First Pres Joliet

A Daily Devotional from our faith community @


September 2020

My Soul Longs For You

Psalm 42; Exodus 18:13-27; Philippians 1:15-21

The Lord works in mysterious ways, and He knows exactly what we need. I have experienced this many times in my life, but definitely in the past few days. The sermon message I heard yesterday at Elwood Church and also these passages today are exactly the words that I’ve needed to hear. This is one of my favorite Psalms. When life knocks us down and it seems like there is little hope, we can look to God for strength. My soul cries out to you, O Lord; my soul longs for your comfort. 

In Exodus, Moses is trying to do everything himself because he feels like it is his responsibility to the people of Israel. That’s when his father-in-law steps in to say to Moses “What are you doing? You can’t possibly do all of this yourself! You need to assemble some worthy people to help share the load. When we hit difficult times in our lives, we have to know that there are plenty of people in our lives who care and who WANT to help us. Moses helped barter for the release of the Israelites from the pharaoh, parted the Sea of Reeds, and was handed The Law from God. A man of that stature surely could handle anything, right? NO. He needed the help of others in order to carry out all of God’s plans. Sometimes we need that friend or group of friends to open our eyes and realize that we can’t do this thing called life alone. 

In Philippians, Paul rejoices in the fact that Jesus is being shared amongst the people. The Gospel is spread by people who do so in love, while others do so out of selfish ambition. Those who spread The Message in love are getting the job done well. Those spreading The Word out of selfish ambition, hoping for personal gain, even if that is not the best  attitude, are still spreading the Gospel nonetheless. Either way people are learning about Jesus.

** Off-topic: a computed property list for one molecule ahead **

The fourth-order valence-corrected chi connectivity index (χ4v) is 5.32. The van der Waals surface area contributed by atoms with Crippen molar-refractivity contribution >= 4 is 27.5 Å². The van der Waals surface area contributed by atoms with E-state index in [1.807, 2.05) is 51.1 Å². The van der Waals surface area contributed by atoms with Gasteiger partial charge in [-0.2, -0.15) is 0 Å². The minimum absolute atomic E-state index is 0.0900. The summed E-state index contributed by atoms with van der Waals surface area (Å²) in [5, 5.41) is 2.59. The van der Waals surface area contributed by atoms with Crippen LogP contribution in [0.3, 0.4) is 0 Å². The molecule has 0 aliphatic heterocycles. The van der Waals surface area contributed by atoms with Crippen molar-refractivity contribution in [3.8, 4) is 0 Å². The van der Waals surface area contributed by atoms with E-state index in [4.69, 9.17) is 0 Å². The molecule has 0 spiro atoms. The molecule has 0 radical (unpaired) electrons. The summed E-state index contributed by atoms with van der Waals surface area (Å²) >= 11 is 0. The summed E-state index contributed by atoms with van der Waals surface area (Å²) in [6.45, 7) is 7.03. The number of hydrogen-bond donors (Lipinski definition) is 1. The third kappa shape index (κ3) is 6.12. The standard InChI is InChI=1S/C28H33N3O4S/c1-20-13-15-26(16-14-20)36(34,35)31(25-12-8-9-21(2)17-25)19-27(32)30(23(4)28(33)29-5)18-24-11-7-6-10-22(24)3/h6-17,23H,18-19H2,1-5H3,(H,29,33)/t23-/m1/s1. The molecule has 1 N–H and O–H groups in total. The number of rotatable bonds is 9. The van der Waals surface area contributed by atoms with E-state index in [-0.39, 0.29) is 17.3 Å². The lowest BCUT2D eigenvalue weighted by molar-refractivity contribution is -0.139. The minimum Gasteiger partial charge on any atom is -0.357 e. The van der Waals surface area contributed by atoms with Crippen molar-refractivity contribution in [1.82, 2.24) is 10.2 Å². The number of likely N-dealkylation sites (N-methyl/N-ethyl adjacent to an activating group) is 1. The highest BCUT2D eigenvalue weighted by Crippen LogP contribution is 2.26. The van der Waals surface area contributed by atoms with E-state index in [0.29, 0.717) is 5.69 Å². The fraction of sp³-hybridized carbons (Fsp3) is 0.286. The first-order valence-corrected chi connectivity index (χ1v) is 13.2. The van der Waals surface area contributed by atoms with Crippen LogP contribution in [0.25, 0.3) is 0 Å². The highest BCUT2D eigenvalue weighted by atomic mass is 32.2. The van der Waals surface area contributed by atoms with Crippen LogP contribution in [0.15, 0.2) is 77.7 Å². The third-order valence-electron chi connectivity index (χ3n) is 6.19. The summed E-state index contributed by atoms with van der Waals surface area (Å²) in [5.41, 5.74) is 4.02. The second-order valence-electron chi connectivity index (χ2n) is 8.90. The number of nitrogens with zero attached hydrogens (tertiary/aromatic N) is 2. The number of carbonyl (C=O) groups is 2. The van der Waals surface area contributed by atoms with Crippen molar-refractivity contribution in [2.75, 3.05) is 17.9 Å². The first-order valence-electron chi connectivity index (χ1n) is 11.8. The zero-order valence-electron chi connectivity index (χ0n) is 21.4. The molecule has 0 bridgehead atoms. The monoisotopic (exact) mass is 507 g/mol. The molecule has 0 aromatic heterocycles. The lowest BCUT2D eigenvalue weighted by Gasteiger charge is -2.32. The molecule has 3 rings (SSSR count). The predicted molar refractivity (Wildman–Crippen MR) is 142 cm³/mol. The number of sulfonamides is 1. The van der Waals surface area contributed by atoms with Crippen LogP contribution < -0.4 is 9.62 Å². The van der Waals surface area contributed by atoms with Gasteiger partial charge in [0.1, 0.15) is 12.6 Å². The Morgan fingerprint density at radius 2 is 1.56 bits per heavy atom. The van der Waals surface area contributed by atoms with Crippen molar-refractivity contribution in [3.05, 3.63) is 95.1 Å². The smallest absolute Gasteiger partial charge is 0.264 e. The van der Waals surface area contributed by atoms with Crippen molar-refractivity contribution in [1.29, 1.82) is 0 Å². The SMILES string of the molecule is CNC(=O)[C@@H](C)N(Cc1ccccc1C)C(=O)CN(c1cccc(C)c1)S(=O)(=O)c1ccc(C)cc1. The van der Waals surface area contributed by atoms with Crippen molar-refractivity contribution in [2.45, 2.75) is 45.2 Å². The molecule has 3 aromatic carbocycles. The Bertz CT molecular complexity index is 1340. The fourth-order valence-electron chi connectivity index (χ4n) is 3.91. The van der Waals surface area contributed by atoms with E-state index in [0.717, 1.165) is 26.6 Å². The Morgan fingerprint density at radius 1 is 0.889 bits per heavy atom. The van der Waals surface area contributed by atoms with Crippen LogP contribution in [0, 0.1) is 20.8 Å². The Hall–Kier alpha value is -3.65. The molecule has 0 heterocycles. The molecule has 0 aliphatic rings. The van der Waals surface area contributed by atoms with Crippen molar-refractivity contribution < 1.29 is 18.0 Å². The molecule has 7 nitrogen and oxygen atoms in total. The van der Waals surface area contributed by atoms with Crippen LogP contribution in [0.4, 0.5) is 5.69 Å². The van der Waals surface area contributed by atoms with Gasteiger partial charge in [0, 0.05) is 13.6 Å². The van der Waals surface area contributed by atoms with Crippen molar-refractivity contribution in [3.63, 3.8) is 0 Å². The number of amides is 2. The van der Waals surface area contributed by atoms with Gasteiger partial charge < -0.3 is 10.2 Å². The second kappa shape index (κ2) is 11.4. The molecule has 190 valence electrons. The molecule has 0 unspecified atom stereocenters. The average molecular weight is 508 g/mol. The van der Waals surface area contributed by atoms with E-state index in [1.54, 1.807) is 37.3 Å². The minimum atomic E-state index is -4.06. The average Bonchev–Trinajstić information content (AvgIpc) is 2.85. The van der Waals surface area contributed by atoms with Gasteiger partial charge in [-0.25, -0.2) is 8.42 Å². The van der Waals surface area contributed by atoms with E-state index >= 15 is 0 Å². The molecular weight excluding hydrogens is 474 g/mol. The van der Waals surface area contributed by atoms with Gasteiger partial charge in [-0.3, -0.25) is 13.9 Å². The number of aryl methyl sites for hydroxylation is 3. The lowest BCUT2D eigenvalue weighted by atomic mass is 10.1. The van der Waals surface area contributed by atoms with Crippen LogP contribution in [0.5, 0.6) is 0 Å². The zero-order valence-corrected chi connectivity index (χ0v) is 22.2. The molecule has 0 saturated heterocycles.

Although I think I understand what Paul is trying to say, I personally am not sure I completely agree with his perspective on those sharing the Gospel selfishly. In some cases, that selfish ambition causes people to say or do things that are not very Christian in nature. There are times that people act “in accordance with the Bible”, but actually they are doing just the opposite. That in turn, from my own interactions, pushed people away from God. I was in a back and forth on Facebook last week with someone that I went to high school with who is an Atheist. He had shared a couple examples of where some “Christian” leaders made statements saying they had prayed for Ruth Bader Ginsburg to die. And his point was that is why he is Atheist, because he doesn’t see Christian people acting or speaking in Christian ways. My rebuttal to him were passages in the Bible where Jesus and Paul spoke about false prophets. So here in Philippians where Paul is excited about people spreading the Gospel whether from a loving heart or from selfish ambition, I feel like there needs to be some caution in that we need to not fall prey to these false teachings. 

O Rock That is Higher Than I

Psalms 42

Exodus 18:1-12

Philippians 1: 3-14

Psalms 42 There are those who, on this earth are my enemies. These people have no regard for my well being. They have no concern for my wants, needs, cares, health, comfort, healing, sustenance, mental state, happiness, or future. To them I am an enemy that must be conquered, simply because of Jehovah. Their misguided imaginations have directed them to love destruction and disorder, and the crushing of their enemies, by any means necessary. Their god is ha-satan, (the adversary), the prince of the power of the air. He has deluded them into believing all manner of evil is to be attributed to me. Yet my soul longs, aches for Thee, O Jehovah, like a deer wanting water on a dry, arid day. I remember Your works on my behalf, as I was a leader of those who in procession went to the House of Jehovah. I remember the days of peace which You afforded us, and the joy, and thanksgiving at Your festivals. Yes, I am in despair right now but I remember Your power and Your comfort, and it will return to me, O my Rock that is higher than I.